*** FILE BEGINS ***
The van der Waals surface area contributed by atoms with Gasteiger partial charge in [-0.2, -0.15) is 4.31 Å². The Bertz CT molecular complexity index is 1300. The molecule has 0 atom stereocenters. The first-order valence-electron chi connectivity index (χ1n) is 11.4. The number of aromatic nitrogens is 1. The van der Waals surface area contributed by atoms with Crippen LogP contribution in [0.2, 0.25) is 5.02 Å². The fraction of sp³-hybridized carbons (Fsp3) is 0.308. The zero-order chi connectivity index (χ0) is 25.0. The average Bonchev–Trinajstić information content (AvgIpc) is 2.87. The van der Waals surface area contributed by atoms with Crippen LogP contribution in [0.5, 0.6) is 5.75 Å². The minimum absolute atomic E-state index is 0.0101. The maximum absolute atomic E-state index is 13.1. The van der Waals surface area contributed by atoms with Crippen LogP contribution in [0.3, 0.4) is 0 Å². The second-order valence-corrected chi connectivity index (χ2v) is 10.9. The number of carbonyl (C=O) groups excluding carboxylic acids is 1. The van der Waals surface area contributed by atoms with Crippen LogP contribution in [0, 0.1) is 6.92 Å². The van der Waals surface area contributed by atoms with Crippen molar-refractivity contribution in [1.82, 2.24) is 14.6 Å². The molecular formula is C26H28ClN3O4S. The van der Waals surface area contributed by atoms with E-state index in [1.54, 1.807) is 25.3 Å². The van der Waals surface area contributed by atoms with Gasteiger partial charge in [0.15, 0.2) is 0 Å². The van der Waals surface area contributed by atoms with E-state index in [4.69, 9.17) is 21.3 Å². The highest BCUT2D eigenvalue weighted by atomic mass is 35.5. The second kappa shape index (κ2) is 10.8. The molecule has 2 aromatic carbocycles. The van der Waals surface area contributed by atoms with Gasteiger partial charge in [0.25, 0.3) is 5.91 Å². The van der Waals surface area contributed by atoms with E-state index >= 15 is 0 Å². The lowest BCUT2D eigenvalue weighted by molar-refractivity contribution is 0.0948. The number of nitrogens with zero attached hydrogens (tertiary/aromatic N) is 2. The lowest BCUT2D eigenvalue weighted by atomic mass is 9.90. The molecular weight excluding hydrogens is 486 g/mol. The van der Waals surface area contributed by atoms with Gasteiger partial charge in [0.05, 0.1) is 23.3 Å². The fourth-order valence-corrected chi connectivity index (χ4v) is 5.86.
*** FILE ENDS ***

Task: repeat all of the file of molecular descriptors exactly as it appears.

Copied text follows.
The van der Waals surface area contributed by atoms with Gasteiger partial charge in [-0.2, -0.15) is 4.31 Å². The Bertz CT molecular complexity index is 1300. The molecule has 0 atom stereocenters. The first-order valence-electron chi connectivity index (χ1n) is 11.4. The number of aromatic nitrogens is 1. The van der Waals surface area contributed by atoms with Crippen LogP contribution in [0.2, 0.25) is 5.02 Å². The fraction of sp³-hybridized carbons (Fsp3) is 0.308. The zero-order chi connectivity index (χ0) is 25.0. The average Bonchev–Trinajstić information content (AvgIpc) is 2.87. The van der Waals surface area contributed by atoms with Crippen LogP contribution in [0.5, 0.6) is 5.75 Å². The minimum absolute atomic E-state index is 0.0101. The maximum absolute atomic E-state index is 13.1. The van der Waals surface area contributed by atoms with Crippen LogP contribution in [0.3, 0.4) is 0 Å². The second-order valence-corrected chi connectivity index (χ2v) is 10.9. The number of carbonyl (C=O) groups excluding carboxylic acids is 1. The van der Waals surface area contributed by atoms with Crippen LogP contribution in [0, 0.1) is 6.92 Å². The van der Waals surface area contributed by atoms with Crippen molar-refractivity contribution in [1.82, 2.24) is 14.6 Å². The molecular formula is C26H28ClN3O4S. The van der Waals surface area contributed by atoms with E-state index in [1.54, 1.807) is 25.3 Å². The van der Waals surface area contributed by atoms with Gasteiger partial charge in [0.15, 0.2) is 0 Å². The van der Waals surface area contributed by atoms with E-state index in [4.69, 9.17) is 21.3 Å². The highest BCUT2D eigenvalue weighted by atomic mass is 35.5. The second kappa shape index (κ2) is 10.8. The molecule has 2 aromatic carbocycles. The van der Waals surface area contributed by atoms with Gasteiger partial charge in [0.25, 0.3) is 5.91 Å². The van der Waals surface area contributed by atoms with E-state index >= 15 is 0 Å². The lowest BCUT2D eigenvalue weighted by molar-refractivity contribution is 0.0948. The number of nitrogens with zero attached hydrogens (tertiary/aromatic N) is 2. The lowest BCUT2D eigenvalue weighted by atomic mass is 9.90. The molecular weight excluding hydrogens is 486 g/mol. The van der Waals surface area contributed by atoms with Gasteiger partial charge in [0.05, 0.1) is 23.3 Å². The fourth-order valence-corrected chi connectivity index (χ4v) is 5.86.